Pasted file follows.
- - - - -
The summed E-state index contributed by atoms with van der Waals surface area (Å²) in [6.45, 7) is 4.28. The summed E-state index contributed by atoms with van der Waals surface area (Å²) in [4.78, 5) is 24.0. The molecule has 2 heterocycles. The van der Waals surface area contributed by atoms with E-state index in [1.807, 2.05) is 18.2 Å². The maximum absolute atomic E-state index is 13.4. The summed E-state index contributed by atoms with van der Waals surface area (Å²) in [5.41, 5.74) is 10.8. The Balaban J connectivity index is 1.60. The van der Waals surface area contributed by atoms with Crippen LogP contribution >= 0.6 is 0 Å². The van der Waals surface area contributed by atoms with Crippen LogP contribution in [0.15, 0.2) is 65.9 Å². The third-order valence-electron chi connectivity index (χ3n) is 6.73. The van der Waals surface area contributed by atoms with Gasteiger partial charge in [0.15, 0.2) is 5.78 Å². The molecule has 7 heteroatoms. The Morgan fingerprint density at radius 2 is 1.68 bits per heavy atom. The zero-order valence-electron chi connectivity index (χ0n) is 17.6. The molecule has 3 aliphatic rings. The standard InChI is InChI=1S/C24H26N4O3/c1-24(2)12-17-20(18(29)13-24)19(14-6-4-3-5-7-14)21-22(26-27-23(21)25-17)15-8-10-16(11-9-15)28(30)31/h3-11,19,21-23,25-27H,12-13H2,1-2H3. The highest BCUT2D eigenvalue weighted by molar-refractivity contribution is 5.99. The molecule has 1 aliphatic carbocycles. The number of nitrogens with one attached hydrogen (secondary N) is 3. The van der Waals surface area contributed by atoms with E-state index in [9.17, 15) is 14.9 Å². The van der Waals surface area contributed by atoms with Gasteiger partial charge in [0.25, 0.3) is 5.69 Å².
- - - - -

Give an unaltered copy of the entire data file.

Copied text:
The summed E-state index contributed by atoms with van der Waals surface area (Å²) in [6.45, 7) is 4.28. The summed E-state index contributed by atoms with van der Waals surface area (Å²) in [4.78, 5) is 24.0. The molecule has 2 heterocycles. The van der Waals surface area contributed by atoms with E-state index in [1.807, 2.05) is 18.2 Å². The maximum absolute atomic E-state index is 13.4. The summed E-state index contributed by atoms with van der Waals surface area (Å²) in [5.41, 5.74) is 10.8. The Balaban J connectivity index is 1.60. The van der Waals surface area contributed by atoms with Crippen LogP contribution >= 0.6 is 0 Å². The van der Waals surface area contributed by atoms with Crippen LogP contribution in [0.15, 0.2) is 65.9 Å². The third-order valence-electron chi connectivity index (χ3n) is 6.73. The van der Waals surface area contributed by atoms with Gasteiger partial charge in [0.15, 0.2) is 5.78 Å². The molecule has 7 heteroatoms. The Morgan fingerprint density at radius 2 is 1.68 bits per heavy atom. The zero-order valence-electron chi connectivity index (χ0n) is 17.6. The molecule has 3 aliphatic rings. The standard InChI is InChI=1S/C24H26N4O3/c1-24(2)12-17-20(18(29)13-24)19(14-6-4-3-5-7-14)21-22(26-27-23(21)25-17)15-8-10-16(11-9-15)28(30)31/h3-11,19,21-23,25-27H,12-13H2,1-2H3. The highest BCUT2D eigenvalue weighted by molar-refractivity contribution is 5.99. The molecule has 1 aliphatic carbocycles. The number of nitrogens with one attached hydrogen (secondary N) is 3. The van der Waals surface area contributed by atoms with E-state index in [9.17, 15) is 14.9 Å². The van der Waals surface area contributed by atoms with Gasteiger partial charge in [0.25, 0.3) is 5.69 Å².